The End of Normal

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US economist James Galbraith says that “Things are going to be more difficult going forward than most people think.”

His new book “The End of Normal — The Great Crisis and the Future of Growth” (just published) argues that the slump following 2008 was “qualitatively different” from other recessions, because rather than being caused by external shocks or policy changes it included “a large element of internal institutional collapse.”

Galbraith argues that since the second world war we have we have become used to perpetual growth as ‘normal’. “We are at the end of the period,” he says, “where that is a good guide to what is going to happen going forward.”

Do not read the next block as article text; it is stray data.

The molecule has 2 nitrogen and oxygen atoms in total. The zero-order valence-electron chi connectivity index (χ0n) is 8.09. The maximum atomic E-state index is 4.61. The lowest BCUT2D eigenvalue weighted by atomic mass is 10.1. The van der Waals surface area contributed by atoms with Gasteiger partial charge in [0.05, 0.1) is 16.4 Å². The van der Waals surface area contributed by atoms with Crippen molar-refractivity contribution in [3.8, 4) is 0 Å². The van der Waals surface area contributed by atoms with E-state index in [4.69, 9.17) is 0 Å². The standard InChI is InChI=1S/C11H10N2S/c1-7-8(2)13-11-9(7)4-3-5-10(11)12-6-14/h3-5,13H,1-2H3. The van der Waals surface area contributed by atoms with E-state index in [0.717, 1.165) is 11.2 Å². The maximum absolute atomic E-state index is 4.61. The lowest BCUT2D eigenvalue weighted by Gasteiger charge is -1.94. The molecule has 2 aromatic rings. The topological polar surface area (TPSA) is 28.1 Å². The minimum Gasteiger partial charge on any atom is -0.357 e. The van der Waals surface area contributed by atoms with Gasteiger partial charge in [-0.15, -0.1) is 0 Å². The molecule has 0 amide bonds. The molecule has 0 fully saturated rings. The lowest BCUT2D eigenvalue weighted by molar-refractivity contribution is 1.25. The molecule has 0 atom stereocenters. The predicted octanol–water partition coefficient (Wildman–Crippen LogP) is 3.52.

The “Great Crisis” that his book describes is The Churning.

The coming economic sea-change will mean a change in the results that we can expect from our businesses. That in turn will have to mean a change in the way we run them, a change in Outer Leadership.

At the same time we will all experience an inner, personal, emotional change. That will require new Inner Leadership to get us through.

Galbraith finishes this eight minute interview by making some specific recommendations. And he then points out that despite the worsening situation, we are still stuck in the old mental models and assumptions of growth. “We are not drilling down to the questions that need to be asked and answered,” he says.

This failure to face reality is only delaying the crisis point, and making it worse.

The need for this book, The Churning, is growing.

(James K Galbraith is the son of the renowned economist John Kenneth Galbraith.)

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